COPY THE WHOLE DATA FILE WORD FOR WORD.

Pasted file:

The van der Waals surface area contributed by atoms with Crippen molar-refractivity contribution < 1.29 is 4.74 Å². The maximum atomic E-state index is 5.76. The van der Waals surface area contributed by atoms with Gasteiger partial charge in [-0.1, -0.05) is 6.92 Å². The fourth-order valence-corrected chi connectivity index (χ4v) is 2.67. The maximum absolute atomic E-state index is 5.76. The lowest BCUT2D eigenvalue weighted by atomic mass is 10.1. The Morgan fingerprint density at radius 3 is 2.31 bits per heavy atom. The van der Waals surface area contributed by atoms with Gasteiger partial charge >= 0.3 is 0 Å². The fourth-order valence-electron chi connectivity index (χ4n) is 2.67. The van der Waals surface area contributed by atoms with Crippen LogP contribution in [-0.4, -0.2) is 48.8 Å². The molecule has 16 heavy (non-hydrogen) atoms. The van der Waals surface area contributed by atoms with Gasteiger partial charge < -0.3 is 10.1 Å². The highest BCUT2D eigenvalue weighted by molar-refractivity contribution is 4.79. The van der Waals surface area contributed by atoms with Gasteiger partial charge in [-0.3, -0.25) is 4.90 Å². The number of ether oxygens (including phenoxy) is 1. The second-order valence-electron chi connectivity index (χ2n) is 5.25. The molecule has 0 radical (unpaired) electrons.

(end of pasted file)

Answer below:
The van der Waals surface area contributed by atoms with Crippen molar-refractivity contribution < 1.29 is 4.74 Å². The maximum atomic E-state index is 5.76. The van der Waals surface area contributed by atoms with Gasteiger partial charge in [-0.1, -0.05) is 6.92 Å². The fourth-order valence-corrected chi connectivity index (χ4v) is 2.67. The maximum absolute atomic E-state index is 5.76. The lowest BCUT2D eigenvalue weighted by atomic mass is 10.1. The Morgan fingerprint density at radius 3 is 2.31 bits per heavy atom. The van der Waals surface area contributed by atoms with Gasteiger partial charge >= 0.3 is 0 Å². The fourth-order valence-electron chi connectivity index (χ4n) is 2.67. The van der Waals surface area contributed by atoms with Crippen LogP contribution in [-0.4, -0.2) is 48.8 Å². The molecule has 16 heavy (non-hydrogen) atoms. The van der Waals surface area contributed by atoms with Gasteiger partial charge < -0.3 is 10.1 Å². The highest BCUT2D eigenvalue weighted by molar-refractivity contribution is 4.79. The van der Waals surface area contributed by atoms with Gasteiger partial charge in [-0.3, -0.25) is 4.90 Å². The number of ether oxygens (including phenoxy) is 1. The second-order valence-electron chi connectivity index (χ2n) is 5.25. The molecule has 0 radical (unpaired) electrons.